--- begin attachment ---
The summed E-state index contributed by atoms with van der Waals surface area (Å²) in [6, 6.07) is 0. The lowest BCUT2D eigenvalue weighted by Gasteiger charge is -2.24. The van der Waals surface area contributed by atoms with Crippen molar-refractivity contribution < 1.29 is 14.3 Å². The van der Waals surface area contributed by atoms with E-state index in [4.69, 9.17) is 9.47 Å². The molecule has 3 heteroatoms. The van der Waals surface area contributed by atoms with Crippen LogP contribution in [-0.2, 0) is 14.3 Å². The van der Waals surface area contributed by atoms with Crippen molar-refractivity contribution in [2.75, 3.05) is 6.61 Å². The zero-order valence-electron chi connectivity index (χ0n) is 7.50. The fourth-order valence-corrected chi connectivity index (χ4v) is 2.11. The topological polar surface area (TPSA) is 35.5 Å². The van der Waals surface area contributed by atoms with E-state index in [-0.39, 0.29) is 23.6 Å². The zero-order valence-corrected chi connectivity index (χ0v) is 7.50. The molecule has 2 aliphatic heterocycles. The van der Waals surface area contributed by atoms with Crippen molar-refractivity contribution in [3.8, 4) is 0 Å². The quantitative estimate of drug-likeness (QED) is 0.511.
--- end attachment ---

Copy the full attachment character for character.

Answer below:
The summed E-state index contributed by atoms with van der Waals surface area (Å²) in [6, 6.07) is 0. The lowest BCUT2D eigenvalue weighted by Gasteiger charge is -2.24. The van der Waals surface area contributed by atoms with Crippen molar-refractivity contribution < 1.29 is 14.3 Å². The van der Waals surface area contributed by atoms with E-state index in [4.69, 9.17) is 9.47 Å². The molecule has 3 heteroatoms. The van der Waals surface area contributed by atoms with Crippen LogP contribution in [-0.2, 0) is 14.3 Å². The van der Waals surface area contributed by atoms with Crippen molar-refractivity contribution in [2.75, 3.05) is 6.61 Å². The zero-order valence-electron chi connectivity index (χ0n) is 7.50. The fourth-order valence-corrected chi connectivity index (χ4v) is 2.11. The topological polar surface area (TPSA) is 35.5 Å². The van der Waals surface area contributed by atoms with E-state index in [-0.39, 0.29) is 23.6 Å². The zero-order valence-corrected chi connectivity index (χ0v) is 7.50. The molecule has 2 aliphatic heterocycles. The van der Waals surface area contributed by atoms with Crippen molar-refractivity contribution in [3.8, 4) is 0 Å². The quantitative estimate of drug-likeness (QED) is 0.511.